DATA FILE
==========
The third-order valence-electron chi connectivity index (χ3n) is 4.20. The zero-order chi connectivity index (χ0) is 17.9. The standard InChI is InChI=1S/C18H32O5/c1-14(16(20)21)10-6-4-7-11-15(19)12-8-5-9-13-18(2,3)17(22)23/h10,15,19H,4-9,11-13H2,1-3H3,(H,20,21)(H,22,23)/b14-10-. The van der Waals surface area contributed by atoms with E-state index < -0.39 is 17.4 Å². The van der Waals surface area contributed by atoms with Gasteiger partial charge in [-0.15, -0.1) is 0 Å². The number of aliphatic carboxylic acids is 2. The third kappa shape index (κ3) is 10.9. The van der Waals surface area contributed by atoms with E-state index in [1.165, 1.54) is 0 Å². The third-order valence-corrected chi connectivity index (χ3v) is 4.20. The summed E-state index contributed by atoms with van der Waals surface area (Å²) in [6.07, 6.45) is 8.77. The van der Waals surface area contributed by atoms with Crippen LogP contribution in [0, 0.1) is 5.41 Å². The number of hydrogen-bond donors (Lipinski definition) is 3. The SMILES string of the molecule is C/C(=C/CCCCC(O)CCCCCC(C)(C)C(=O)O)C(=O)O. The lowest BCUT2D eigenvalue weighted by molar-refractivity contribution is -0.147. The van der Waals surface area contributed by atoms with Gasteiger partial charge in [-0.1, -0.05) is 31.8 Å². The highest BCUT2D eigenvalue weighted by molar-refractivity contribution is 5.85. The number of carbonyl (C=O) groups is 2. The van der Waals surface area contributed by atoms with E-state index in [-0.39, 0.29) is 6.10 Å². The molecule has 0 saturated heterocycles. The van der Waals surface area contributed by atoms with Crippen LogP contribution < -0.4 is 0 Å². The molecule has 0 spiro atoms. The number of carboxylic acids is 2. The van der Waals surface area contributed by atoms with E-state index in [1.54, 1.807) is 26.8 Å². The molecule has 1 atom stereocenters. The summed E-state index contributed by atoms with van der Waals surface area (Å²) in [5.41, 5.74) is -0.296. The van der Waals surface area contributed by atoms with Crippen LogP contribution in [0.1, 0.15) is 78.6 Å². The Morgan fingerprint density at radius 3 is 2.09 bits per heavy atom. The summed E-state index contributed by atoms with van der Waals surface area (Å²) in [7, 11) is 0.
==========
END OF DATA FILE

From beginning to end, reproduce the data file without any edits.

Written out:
The third-order valence-electron chi connectivity index (χ3n) is 4.20. The zero-order chi connectivity index (χ0) is 17.9. The standard InChI is InChI=1S/C18H32O5/c1-14(16(20)21)10-6-4-7-11-15(19)12-8-5-9-13-18(2,3)17(22)23/h10,15,19H,4-9,11-13H2,1-3H3,(H,20,21)(H,22,23)/b14-10-. The van der Waals surface area contributed by atoms with E-state index < -0.39 is 17.4 Å². The van der Waals surface area contributed by atoms with Gasteiger partial charge in [-0.15, -0.1) is 0 Å². The number of aliphatic carboxylic acids is 2. The third kappa shape index (κ3) is 10.9. The van der Waals surface area contributed by atoms with E-state index in [1.165, 1.54) is 0 Å². The third-order valence-corrected chi connectivity index (χ3v) is 4.20. The summed E-state index contributed by atoms with van der Waals surface area (Å²) in [6.07, 6.45) is 8.77. The van der Waals surface area contributed by atoms with Crippen LogP contribution in [0, 0.1) is 5.41 Å². The number of hydrogen-bond donors (Lipinski definition) is 3. The SMILES string of the molecule is C/C(=C/CCCCC(O)CCCCCC(C)(C)C(=O)O)C(=O)O. The lowest BCUT2D eigenvalue weighted by molar-refractivity contribution is -0.147. The van der Waals surface area contributed by atoms with Gasteiger partial charge in [-0.1, -0.05) is 31.8 Å². The highest BCUT2D eigenvalue weighted by molar-refractivity contribution is 5.85. The number of carbonyl (C=O) groups is 2. The van der Waals surface area contributed by atoms with E-state index in [-0.39, 0.29) is 6.10 Å². The molecule has 0 saturated heterocycles. The van der Waals surface area contributed by atoms with Crippen LogP contribution < -0.4 is 0 Å². The molecule has 0 spiro atoms. The number of carboxylic acids is 2. The van der Waals surface area contributed by atoms with E-state index in [1.54, 1.807) is 26.8 Å². The molecule has 1 atom stereocenters. The summed E-state index contributed by atoms with van der Waals surface area (Å²) in [5.41, 5.74) is -0.296. The van der Waals surface area contributed by atoms with Crippen LogP contribution in [0.1, 0.15) is 78.6 Å². The Morgan fingerprint density at radius 3 is 2.09 bits per heavy atom. The summed E-state index contributed by atoms with van der Waals surface area (Å²) in [7, 11) is 0.